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U.S. Watchdog Again Blasts ‘Degradation Of Democratic Norms’ In Armenia


ARMENIA -- Police detain demonstrators during a rally demanding the resignation of the country's prime minister over his handling of the conflict with Azerbaijan over Nagorno-Karabakh in Yerevan, December 8, 2020.

U.S. democracy watchdog Freedom House has criticized the Armenian authorities for continuing to prosecute citizens accused of insulting state officials.

In a weekend statement, it again said that the practice testifies to a “clear degradation of democratic norms” in Armenia.

Amendments to the Armenian Criminal Code passed by the country’s government-controlled parliament last summer made “grave insults” directed at individuals because of their “public activities” crimes punishable by heavy fines and a prison sentence of up to three months. Those individuals may include government and law-enforcement officials, politicians and other public figures.

The Armenian police have launched more than 260 criminal investigations stemming from the amendments that took effect in September amid strong criticism from local and international human rights groups. Many of those cases reportedly target people accused of offending Prime Minister Nikol Pashinian.

One of them became last week the first person convicted under the new legislation. A court fined him 500,000 drams (just over $1,000) for swearing at Pashinian in a phone call with a police officer.

“We are concerned with the first conviction of an Armenian citizen under a new law criminalizing ‘serious insults’ of government officials,” read the Freedom House statement. “This shows a clear degradation of democratic norms and creates a chilling effect for free expression in Armenia.”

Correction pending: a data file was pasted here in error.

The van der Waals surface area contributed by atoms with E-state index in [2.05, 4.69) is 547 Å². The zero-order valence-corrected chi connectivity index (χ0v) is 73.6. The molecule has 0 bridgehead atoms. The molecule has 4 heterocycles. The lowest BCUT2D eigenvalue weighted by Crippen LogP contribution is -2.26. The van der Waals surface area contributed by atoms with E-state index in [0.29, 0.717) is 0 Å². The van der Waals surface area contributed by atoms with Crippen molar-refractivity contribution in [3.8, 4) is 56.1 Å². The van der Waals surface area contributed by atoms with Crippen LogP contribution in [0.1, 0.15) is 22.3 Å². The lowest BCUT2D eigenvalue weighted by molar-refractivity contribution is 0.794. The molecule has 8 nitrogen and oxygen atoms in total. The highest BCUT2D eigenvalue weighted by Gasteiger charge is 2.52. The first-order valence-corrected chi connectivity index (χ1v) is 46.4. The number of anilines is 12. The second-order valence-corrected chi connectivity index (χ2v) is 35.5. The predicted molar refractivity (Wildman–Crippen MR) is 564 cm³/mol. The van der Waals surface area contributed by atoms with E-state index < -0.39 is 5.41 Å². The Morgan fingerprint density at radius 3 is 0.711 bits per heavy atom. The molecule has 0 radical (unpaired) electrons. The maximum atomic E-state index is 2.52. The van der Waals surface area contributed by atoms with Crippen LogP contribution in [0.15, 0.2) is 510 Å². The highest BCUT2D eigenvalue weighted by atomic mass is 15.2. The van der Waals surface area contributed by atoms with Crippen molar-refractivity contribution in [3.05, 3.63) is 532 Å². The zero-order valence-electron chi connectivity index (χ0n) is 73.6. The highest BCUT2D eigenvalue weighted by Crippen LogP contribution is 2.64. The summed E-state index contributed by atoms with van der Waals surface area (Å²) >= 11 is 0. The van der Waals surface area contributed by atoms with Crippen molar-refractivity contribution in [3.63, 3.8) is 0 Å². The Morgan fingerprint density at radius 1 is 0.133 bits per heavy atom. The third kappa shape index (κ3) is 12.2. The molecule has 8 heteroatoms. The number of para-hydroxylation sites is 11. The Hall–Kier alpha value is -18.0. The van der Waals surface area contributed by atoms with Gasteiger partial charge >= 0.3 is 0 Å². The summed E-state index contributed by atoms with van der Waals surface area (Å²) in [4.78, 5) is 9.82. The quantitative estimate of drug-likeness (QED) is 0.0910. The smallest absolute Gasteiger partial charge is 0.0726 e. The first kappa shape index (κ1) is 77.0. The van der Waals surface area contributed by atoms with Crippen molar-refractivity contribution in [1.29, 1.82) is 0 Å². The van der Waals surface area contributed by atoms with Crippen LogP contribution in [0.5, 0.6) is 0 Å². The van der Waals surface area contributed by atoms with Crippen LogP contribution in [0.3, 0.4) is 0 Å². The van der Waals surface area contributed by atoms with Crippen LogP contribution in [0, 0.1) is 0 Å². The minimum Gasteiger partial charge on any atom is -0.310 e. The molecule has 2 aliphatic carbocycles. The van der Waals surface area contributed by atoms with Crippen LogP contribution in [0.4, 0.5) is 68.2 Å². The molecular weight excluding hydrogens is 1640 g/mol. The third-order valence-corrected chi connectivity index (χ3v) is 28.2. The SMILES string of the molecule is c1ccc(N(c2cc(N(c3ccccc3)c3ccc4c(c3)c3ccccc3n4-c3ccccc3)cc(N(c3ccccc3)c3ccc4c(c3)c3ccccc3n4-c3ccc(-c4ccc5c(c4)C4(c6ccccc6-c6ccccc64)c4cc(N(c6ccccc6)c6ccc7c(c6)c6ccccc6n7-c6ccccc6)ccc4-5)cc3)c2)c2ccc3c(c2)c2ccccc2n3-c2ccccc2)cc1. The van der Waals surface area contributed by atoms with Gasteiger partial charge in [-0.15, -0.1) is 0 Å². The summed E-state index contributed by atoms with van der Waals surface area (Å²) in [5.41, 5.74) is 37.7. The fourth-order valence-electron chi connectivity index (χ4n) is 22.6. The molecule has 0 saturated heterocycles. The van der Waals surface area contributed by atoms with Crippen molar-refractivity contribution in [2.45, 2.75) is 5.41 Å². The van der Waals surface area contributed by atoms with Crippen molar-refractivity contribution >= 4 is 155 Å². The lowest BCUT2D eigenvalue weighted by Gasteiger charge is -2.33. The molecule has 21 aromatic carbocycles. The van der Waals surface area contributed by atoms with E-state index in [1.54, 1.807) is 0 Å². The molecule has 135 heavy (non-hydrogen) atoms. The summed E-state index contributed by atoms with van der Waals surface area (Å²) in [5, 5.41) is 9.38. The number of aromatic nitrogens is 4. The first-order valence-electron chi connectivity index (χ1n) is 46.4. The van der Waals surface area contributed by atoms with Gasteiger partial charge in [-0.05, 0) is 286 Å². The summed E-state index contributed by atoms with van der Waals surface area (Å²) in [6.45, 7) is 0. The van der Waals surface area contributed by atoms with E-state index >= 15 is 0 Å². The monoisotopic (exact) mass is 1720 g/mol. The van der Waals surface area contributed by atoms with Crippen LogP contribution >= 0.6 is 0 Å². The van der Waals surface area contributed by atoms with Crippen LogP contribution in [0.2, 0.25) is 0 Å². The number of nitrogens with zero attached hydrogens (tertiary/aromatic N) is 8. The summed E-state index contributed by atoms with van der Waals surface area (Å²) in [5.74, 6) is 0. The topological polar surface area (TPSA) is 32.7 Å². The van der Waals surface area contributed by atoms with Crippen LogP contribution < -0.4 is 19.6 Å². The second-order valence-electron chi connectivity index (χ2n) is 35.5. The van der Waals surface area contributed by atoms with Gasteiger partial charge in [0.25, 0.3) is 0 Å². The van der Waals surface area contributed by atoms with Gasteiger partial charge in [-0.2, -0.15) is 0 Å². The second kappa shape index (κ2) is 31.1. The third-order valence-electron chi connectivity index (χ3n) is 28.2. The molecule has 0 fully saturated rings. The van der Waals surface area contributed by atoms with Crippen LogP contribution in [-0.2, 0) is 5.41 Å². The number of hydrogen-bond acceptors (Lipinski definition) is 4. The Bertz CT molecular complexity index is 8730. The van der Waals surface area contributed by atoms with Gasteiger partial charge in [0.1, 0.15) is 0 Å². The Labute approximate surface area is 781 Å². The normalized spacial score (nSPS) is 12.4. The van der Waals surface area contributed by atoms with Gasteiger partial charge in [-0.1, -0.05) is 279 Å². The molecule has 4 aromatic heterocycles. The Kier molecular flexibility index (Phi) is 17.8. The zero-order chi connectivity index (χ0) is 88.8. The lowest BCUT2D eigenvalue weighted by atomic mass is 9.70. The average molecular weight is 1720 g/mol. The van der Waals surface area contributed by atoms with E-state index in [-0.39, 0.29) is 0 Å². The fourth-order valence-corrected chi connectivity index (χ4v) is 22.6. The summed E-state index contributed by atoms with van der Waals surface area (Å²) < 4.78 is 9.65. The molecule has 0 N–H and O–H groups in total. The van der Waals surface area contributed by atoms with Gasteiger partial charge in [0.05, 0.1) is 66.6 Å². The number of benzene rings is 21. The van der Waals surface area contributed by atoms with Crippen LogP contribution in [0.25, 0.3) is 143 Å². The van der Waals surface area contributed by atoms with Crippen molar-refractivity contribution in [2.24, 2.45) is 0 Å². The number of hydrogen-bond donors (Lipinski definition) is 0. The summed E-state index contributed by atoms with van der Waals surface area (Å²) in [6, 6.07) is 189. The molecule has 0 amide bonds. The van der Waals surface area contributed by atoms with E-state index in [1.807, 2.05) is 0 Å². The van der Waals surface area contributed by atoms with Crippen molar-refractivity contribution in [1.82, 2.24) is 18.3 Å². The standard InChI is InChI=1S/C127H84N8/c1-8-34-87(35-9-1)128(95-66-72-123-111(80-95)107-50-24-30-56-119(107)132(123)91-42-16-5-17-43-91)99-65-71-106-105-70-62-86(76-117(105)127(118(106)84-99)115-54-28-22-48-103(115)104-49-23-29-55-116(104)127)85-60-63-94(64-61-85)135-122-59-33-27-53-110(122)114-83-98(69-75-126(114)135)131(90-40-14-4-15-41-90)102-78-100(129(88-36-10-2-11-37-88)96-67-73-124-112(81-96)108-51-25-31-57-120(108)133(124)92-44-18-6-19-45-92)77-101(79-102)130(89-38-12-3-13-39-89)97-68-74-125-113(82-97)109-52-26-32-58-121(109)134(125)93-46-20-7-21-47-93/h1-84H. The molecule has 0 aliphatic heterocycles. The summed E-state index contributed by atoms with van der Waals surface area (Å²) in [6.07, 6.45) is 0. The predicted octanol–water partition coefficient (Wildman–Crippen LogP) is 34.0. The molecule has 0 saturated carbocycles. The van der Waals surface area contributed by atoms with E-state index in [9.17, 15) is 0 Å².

The U.S. watchdog already called for a repeal of the Criminal Code articles shortly after the authorities began enforcing them in September. Armenian officials dismissed those calls.

Vladimir Vartanian, the pro-government chairman of the parliament committee on legal affairs, again defended the amendments on Monday.

“We have to understand that freedom of speech has limits,” said Vartanian. “We have to understand that there are some expressions that absolutely do not fit into the legitimate boundaries of free speech. Insults definitely don’t.”

The controversial amendments have also been condemned by the Armenian opposition. Opposition leaders say that Pashinian himself has relied heavily on slander and “hate speech” before and after coming to power in 2018.

All forms of slander and defamation had been decriminalized in Armenia in 2010 during then President Serzh Sarkisian’s rule.

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